It All Starts at the Front Door

The original 1879 front doors at Norris House may well be our favorite part of the whole building - and in this instance beauty is way more than skin deep.  So much of the history of Norris House was lost, but these doors and their original deep set entryway stood the test of time and survived the inexplicable whims of prior owners.  The fact that they are original is a major factor in our love for these doors, but they are gorgeous in their own right.  

You may recall that when we purchased Norris House, the front doors looked like this:



Untold layers of paint were caked on these doors.  Perhaps you have an undying love for that shade of brown that goes past chocolate and heads right on down into flat out dirty, but we think most would agree that this shade does absolutely nothing for these beautiful doors.  To make matters worse, they had been cut at some point - maybe in an ill-advised attempt to account for the slope of the floor as the foundation settled over time, and then kept on settling in all the wrong places.  Notice how the glass panes are not sitting at the same level?  The doors were not the same size anymore when we arrived on the scene.  We loved them anyway, because we could see the potential.

The front doors were carefully removed, and transported to our friends at Fulford and Company in Wilson, NC.  (Incidentally, they have a veritable treasure trove of antiques and architectural pieces a short 45 minutes from Raleigh, so interested locals should follow them on Instagram: @fulfordandco ).  In a perfect world - i.e. one without budget constraints - we would have stripped the doors down to their original wood and stained them.  In the real world, we had to compromise.  In working on the doors, Fulford and Company noted that someone earlier in the life of the doors had attempted to strip them, and apparently arrived at a point where they just stopped.  We got to the same point, and the Fulford's team noted that no matter what they did, the last bit of paint would not budge.  So we ended up with smooth, clean and paint-ready doors with their original glass, dating to 1879:

See that hinge at the bottom right?  Wait 'til you see it now, all cleaned up...

See that hinge at the bottom right?  Wait 'til you see it now, all cleaned up...


The original etched glass is intact, and safely made the return trip to Raleigh.  The wood trim framing that glass has some alligatoring/caked paint still visible, because we prioritized the glass above running the equipment or tools so close to the glass and risking breakage.  We were offered the opportunity to remove the glass from the doors, but we declined.  Our top priority was protecting against damage to the glass.

We would be remiss not to mention the gorgeous original brass hardware on these doors.  The hinges are ornate and so stunning in person.  The steeple finials are cast with floral motifs that match the decorations on the face of the hinges visible when you open the doors.  Our Sigmon Construction team gave the hardware a quick cleaning, and the results speak for themselves.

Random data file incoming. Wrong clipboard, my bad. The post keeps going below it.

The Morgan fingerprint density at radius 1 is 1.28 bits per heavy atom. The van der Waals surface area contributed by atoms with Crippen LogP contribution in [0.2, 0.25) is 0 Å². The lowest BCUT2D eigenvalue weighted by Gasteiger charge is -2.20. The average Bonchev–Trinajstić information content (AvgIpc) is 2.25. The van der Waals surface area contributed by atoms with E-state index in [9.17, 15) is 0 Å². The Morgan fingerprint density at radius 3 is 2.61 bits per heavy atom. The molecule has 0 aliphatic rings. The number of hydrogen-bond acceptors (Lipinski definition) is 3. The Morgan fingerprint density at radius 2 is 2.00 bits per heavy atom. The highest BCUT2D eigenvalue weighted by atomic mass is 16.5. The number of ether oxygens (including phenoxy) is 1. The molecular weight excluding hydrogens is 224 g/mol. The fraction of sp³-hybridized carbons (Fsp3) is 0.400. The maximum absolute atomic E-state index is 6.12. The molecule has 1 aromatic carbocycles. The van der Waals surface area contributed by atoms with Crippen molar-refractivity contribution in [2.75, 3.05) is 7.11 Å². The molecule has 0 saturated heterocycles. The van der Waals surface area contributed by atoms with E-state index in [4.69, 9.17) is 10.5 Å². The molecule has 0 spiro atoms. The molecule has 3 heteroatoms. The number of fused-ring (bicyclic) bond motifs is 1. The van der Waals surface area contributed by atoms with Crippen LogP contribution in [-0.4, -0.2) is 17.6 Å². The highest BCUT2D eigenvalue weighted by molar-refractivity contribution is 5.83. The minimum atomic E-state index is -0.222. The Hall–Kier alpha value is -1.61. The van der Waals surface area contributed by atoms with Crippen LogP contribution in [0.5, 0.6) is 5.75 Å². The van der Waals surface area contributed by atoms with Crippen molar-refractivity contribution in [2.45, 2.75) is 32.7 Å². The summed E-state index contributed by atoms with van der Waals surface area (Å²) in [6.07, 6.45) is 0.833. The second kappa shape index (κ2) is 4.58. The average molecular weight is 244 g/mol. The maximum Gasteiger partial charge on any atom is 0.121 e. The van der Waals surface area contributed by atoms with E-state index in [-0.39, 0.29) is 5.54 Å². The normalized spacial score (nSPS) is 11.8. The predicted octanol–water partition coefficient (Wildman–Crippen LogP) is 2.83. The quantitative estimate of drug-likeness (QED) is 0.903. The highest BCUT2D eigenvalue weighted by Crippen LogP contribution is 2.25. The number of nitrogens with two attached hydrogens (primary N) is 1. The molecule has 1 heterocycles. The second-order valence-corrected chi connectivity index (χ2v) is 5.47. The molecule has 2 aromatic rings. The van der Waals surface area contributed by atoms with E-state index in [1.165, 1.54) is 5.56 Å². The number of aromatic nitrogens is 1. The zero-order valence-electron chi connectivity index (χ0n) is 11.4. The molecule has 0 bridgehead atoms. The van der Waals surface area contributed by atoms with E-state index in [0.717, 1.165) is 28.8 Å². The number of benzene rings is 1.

Hello Spring! + A Fresh, Original Front Elevation

We cannot believe it has been so very long since our last blog post.  Please forgive the lag - we've been so busy with all the details at Norris House that we've lost track of posting the updates here.  

The best place to start seems to be the front elevation - Norris House has really blossomed these last few months.  See what you think:


You may recall that Norris House used to look like this:


We still haven't figured out why the original elevation was destroyed in favor of...well, this.

We still haven't figured out why the original elevation was destroyed in favor of...well, this.

Quite a transformation, don't you think?!  We're downright giddy about the improvements.  We knew that the original footprint of the house included the single story bay windows and that deep front porch, based upon turn of the century Sanborn insurance fire maps of downtown Raleigh.  The accuracy of those maps was confirmed with a mini-archeological dig in the front yard post-demolition of the massive masonry 1930s era porch.  In the dirt, we found the original brick foundation that was within inches of the dimensions of our architectural drawings based on the Sanborn maps. We were not able to use the original foundation walls as they were found, but our mason was able to salvage original bricks in good condition, and work them in to the new foundation walls.  Our contractor sourced hand formed bricks - in 2017! - and those were set alongside the salvaged original bricks in our new foundation wall located in the exact same place as the original.

The brick foundation isn't the only beautiful element up front - check out the decorative gingerbread!  Those decorative brackets were carefully reproduced in different sizes to properly fit the different locations.  The original north porch brackets were unmolested in the 1930s purge of Norris House, and served as models for the new versions.  How did we know there were decorative brackets placed like this on the front porch?  The surviving local descendants of Matthew and Cornelia Norris were kind enough to share their only known photograph containing the front of the house.  We've posted it previously, but here's the 1913 photo of the front porch:


Front Porch 12.28.1913.jpg

The concrete steps are in the process of being recreated, and will be installed tomorrow!  We're getting awfully close!!